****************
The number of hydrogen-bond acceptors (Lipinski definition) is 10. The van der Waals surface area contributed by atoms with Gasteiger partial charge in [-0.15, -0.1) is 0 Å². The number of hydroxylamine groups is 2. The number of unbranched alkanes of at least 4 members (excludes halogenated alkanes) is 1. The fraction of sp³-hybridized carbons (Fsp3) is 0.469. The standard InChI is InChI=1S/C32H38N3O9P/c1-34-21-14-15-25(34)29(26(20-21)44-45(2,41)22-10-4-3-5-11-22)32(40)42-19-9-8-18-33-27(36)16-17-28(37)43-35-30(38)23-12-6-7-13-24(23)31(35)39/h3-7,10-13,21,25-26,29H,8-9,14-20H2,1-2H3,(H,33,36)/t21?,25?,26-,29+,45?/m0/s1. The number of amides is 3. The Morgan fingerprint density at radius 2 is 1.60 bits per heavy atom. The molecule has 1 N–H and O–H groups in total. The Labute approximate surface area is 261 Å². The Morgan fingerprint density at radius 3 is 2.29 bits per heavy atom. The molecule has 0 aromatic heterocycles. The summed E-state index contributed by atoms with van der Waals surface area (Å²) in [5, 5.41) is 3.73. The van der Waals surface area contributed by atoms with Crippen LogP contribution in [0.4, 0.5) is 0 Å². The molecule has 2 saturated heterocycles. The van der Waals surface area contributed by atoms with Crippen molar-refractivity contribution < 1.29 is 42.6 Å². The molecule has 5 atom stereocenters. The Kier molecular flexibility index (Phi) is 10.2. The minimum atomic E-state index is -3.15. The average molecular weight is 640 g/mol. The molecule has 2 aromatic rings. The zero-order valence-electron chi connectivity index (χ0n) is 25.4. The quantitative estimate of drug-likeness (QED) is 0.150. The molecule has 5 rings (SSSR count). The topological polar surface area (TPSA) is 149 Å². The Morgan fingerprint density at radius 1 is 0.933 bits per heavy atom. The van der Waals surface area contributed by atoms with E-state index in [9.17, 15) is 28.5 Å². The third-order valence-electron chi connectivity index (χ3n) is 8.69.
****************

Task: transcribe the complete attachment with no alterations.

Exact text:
The number of hydrogen-bond acceptors (Lipinski definition) is 10. The van der Waals surface area contributed by atoms with Gasteiger partial charge in [-0.15, -0.1) is 0 Å². The number of hydroxylamine groups is 2. The number of unbranched alkanes of at least 4 members (excludes halogenated alkanes) is 1. The fraction of sp³-hybridized carbons (Fsp3) is 0.469. The standard InChI is InChI=1S/C32H38N3O9P/c1-34-21-14-15-25(34)29(26(20-21)44-45(2,41)22-10-4-3-5-11-22)32(40)42-19-9-8-18-33-27(36)16-17-28(37)43-35-30(38)23-12-6-7-13-24(23)31(35)39/h3-7,10-13,21,25-26,29H,8-9,14-20H2,1-2H3,(H,33,36)/t21?,25?,26-,29+,45?/m0/s1. The number of amides is 3. The Morgan fingerprint density at radius 2 is 1.60 bits per heavy atom. The molecule has 1 N–H and O–H groups in total. The Labute approximate surface area is 261 Å². The Morgan fingerprint density at radius 3 is 2.29 bits per heavy atom. The molecule has 0 aromatic heterocycles. The summed E-state index contributed by atoms with van der Waals surface area (Å²) in [5, 5.41) is 3.73. The van der Waals surface area contributed by atoms with Crippen LogP contribution in [0.4, 0.5) is 0 Å². The molecule has 2 saturated heterocycles. The van der Waals surface area contributed by atoms with Crippen molar-refractivity contribution < 1.29 is 42.6 Å². The molecule has 5 atom stereocenters. The Kier molecular flexibility index (Phi) is 10.2. The minimum atomic E-state index is -3.15. The average molecular weight is 640 g/mol. The molecule has 2 aromatic rings. The zero-order valence-electron chi connectivity index (χ0n) is 25.4. The quantitative estimate of drug-likeness (QED) is 0.150. The molecule has 5 rings (SSSR count). The topological polar surface area (TPSA) is 149 Å². The Morgan fingerprint density at radius 1 is 0.933 bits per heavy atom. The van der Waals surface area contributed by atoms with E-state index in [9.17, 15) is 28.5 Å². The third-order valence-electron chi connectivity index (χ3n) is 8.69.